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Taylor Douglas Rewrite: 8 Family Cultures Worth Developing and Boundaries Worth Holding

In our free Facebook Group (Empowering Parents to Uplift Kids) one of our members shared a piece by David Morris called 8 FIGHTS WORTH PICKING WITH YOUR KIDS requesting input, opinions, and points of agreement and disagreement. A great discussion ensued. I responded here: And our group Moderator, Taylor Douglas, did a brilliant re-write I'd love to share with you!!

Parenting is an opportunity to guide little beings to be functional and happy adults.

Here are 8 ways to develop a powerful and connected family culture:

The Reading Culture: Read to your kids. Read with your kids. Read in front of your kids. Reading is tied to everything from cognitive development to the ability to focus showing your kids that reading can be a way to connect, have fun and learn!

The Outside Culture: Give your kids a safe place to go outside and explore, get dirty and go outside WITH them! The natural world teaches us. Plus, there's sunshine, fresh air, and exercise waiting for us! Most importantly, nature is full of things in short supply in our world: Discovery, wonder, peace, joy. So get outside as a family.

The Effort Culture: Show your kids how to value effort at their development level. Celebrate their effort! Effort WITH them. Many parents have strict and demanding rules about chores and work, and others have none. There are priceless life principles you can only learn when putting in effort to clean your home, learn something, or even building something together. Be their teacher and show them how.

The Family Meal Culture: Hold boundaries around eating as a family. Our lives are a blur of incessant activity. Meals together are a physical pause to recover a connection so easily sacrificed at the altar of busy-ness. Nothing's more important than connected time as a family.

The Boredom Culture: You don’t have to fix boredom. Encourage your kids to create, explore and imagine. Don't show a DVD on each car ride or schedule every moment of every day. And, odd as it sounds, being STILL and CREATIVE is a skill they’ll have to redevelop as an adult if you don’t show them that it’s okay not to be stimulated all the time.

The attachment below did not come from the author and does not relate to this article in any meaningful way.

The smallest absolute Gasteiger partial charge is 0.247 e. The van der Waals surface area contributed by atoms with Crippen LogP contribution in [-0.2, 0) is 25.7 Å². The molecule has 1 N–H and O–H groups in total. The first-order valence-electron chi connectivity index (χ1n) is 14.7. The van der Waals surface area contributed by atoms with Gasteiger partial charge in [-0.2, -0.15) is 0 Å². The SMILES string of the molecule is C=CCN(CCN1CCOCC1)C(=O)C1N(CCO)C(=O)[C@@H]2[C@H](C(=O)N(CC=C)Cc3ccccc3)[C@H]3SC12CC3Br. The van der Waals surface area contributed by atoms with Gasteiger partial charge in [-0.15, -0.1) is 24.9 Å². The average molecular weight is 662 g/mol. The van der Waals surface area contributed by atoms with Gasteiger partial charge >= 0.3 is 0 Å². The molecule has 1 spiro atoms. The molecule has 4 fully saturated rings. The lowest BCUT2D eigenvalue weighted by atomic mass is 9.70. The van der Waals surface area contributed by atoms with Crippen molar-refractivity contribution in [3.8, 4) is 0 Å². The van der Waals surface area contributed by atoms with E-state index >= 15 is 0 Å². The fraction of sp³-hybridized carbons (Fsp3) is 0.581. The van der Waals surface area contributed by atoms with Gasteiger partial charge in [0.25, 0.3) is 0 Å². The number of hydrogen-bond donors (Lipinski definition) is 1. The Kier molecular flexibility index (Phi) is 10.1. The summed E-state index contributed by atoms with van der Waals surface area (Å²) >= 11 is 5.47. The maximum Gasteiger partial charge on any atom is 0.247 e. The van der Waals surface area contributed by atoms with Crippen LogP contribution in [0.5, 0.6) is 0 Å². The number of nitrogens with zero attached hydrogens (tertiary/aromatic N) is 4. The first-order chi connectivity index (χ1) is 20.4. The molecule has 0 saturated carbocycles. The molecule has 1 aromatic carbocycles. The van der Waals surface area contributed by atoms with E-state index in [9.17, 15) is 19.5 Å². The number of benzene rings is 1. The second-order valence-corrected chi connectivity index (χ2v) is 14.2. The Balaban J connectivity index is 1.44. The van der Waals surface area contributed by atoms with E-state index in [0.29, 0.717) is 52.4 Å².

(That also means you need to turn off the music, put away your phone and do it too). It's hard as a parent to deal with the assault of boredom complaints but if you give in and fill up their time with external stimuli, you'll raise an activity addict. Teach them how to be.

The "Full Cup" Boundary: Take care of you first, when needed. Teach your children about respect, priorities and service. You don’t have to force them to go last but show them how to focus inward to take care of themselves and then have empathy, and serve others. Take the smaller piece of cake, give up the remote, have alone time to reset, wait for Mom/Dad to finish what they’re doing. They won't like it, but they need it, and so do you.

The Open Conversation Culture: Have conversations with your kids openly. Sex, dating, body image, values... If you start young, your kids won’t roll their eyes and resist, they’ll come to you because they trust that you’re a safe place to be honest. They need and want your perspective, lessons learned, and wisdom.

The Moderation Culture: Learning to live within healthy limits is a valuable life skill. In fact, many adult problems arise from an inability to accept them. Screen time limits, dietary limits, activity limits, and schedule limits are all good.

As a parent, you have to pick the culture you want to create. It’s not always easy, but it’s worth the effort.

Taylor Douglas edited from an original called “8 Fights Worth Picking With Your Kids” by David Morris on Twitter

What is *your* take away? Which pieces do *you* want to adopt into your family?
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